Alternative to multi-line lambdas: Assign-anywhere def statements

Steven D'Aprano steve+comp.lang.python at
Sun Jan 25 05:27:20 CET 2015

Yawar Amin wrote:

> Hi Ethan,
> On Saturday, January 24, 2015 at 9:00:12 PM UTC-5, Ethan Furman wrote:
>> [...]
>> __name__ being one of them.  One of the reasons lambda
>> is not encouraged is because its name is always '<lambda>', which just
>> ain't helpful when the smelly becomes air borne!  ;)
> Doesn't the traceback tell us exactly where the lambda was called from?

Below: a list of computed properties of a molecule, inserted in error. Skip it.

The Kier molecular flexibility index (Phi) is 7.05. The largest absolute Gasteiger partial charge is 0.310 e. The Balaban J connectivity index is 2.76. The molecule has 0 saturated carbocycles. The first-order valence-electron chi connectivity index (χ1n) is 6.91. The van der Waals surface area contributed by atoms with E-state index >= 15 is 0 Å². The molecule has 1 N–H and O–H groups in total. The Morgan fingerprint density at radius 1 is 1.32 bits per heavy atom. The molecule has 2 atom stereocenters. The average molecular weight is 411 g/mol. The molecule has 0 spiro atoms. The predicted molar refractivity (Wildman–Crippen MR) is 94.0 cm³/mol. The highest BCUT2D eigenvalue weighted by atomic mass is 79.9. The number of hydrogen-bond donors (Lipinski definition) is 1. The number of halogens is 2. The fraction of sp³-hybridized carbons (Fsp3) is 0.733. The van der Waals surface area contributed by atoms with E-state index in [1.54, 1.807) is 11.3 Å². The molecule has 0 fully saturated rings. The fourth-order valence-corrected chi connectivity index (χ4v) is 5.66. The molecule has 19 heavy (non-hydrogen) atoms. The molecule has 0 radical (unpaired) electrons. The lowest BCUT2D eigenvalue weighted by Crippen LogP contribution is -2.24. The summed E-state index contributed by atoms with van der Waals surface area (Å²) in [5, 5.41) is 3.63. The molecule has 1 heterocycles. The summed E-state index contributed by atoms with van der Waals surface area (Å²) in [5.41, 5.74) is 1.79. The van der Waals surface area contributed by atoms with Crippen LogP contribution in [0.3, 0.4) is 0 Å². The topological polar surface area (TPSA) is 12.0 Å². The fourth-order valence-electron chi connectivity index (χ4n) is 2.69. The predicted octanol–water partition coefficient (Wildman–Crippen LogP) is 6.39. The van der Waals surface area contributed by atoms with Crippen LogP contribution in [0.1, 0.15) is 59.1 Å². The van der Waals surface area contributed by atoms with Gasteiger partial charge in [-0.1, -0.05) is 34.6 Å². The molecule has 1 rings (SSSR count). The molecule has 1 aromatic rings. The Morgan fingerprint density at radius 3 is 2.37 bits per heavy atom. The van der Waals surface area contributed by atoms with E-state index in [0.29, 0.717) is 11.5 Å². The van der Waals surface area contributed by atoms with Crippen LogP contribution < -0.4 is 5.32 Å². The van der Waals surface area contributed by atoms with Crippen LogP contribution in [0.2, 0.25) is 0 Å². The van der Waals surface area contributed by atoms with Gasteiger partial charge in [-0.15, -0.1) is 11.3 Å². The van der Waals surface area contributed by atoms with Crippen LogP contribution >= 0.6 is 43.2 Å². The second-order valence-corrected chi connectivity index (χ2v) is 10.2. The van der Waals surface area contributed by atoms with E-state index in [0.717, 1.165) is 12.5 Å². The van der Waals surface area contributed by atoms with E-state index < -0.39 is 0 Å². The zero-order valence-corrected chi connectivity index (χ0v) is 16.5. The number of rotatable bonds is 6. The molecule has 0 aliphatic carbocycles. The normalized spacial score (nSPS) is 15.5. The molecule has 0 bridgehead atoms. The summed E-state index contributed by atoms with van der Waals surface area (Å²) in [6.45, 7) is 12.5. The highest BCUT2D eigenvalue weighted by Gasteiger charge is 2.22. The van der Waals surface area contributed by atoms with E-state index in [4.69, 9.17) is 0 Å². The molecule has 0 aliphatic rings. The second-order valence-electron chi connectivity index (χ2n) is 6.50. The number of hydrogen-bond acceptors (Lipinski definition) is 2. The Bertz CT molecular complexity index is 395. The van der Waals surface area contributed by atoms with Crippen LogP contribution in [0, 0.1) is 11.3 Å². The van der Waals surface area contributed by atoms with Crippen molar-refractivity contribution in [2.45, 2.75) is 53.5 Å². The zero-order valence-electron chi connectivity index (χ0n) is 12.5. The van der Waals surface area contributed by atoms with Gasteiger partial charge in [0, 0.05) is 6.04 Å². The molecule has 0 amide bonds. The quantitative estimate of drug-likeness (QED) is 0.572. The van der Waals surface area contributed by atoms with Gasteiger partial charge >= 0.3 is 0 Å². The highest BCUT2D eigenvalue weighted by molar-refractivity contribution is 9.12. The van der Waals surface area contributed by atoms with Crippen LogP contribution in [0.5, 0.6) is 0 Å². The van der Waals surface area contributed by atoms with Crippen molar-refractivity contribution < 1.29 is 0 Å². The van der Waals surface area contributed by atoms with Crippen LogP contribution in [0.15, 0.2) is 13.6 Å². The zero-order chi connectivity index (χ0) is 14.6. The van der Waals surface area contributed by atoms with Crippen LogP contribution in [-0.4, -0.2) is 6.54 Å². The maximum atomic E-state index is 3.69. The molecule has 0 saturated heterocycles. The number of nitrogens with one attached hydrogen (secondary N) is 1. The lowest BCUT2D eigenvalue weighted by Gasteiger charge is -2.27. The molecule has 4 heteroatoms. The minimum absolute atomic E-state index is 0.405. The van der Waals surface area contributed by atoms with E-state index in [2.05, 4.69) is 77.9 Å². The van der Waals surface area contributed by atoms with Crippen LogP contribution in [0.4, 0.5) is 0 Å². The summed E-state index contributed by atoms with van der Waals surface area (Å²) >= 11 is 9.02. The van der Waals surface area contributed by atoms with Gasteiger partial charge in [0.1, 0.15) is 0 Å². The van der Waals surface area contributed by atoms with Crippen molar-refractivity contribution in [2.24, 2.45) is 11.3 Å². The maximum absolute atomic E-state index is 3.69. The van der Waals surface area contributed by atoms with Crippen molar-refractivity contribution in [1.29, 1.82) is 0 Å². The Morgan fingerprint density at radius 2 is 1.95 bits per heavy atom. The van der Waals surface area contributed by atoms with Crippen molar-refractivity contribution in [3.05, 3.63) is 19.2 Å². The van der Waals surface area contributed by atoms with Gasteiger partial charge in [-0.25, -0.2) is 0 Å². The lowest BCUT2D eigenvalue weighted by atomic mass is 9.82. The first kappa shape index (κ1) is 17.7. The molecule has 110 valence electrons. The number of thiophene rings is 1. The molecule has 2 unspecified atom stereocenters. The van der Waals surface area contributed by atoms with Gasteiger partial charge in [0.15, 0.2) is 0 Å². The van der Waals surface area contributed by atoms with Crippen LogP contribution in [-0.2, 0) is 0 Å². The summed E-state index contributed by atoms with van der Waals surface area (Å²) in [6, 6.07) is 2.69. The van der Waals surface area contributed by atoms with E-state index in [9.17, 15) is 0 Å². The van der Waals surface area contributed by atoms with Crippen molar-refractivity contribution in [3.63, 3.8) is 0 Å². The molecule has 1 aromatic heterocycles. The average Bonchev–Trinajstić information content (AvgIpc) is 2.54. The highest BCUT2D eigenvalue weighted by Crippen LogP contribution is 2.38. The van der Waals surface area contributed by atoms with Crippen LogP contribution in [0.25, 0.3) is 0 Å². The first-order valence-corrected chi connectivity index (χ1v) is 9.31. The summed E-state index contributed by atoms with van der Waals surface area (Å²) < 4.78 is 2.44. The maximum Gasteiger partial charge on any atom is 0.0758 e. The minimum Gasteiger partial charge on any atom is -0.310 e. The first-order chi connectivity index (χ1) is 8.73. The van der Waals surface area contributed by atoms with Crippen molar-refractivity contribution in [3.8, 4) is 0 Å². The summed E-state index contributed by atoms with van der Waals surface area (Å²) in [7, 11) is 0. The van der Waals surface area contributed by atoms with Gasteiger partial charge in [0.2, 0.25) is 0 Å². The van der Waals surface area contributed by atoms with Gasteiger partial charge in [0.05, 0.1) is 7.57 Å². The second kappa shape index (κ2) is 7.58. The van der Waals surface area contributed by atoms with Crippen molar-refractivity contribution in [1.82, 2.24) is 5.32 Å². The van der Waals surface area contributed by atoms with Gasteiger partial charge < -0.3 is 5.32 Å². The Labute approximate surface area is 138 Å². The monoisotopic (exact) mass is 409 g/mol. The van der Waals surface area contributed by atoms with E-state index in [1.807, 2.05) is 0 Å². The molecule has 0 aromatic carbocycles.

Yes (assuming the source code is available, which it may not be), but even
so, which is easier?

"Oh, the exception occurred in myfunc"


"Hmmm, the exception occurred in a lambda, lets see now, that was called
by "f", but f might have called seven different lambdas, which one was it?
Oh, I see, f was called by g, and when we call g, this variable is set to
foo which only happens when bar was called first, which means that the
lambda must have been this one here..."

Using lambda is trading off convenience when writing the code for ease of
debugging the code when a problem occurs. Whether that trade-off is
worthwhile or not depends on factors such as how likely the lambda is to
have a bug, how many of them there are, and whether or not there is
uncertainty as to which one is called from where.


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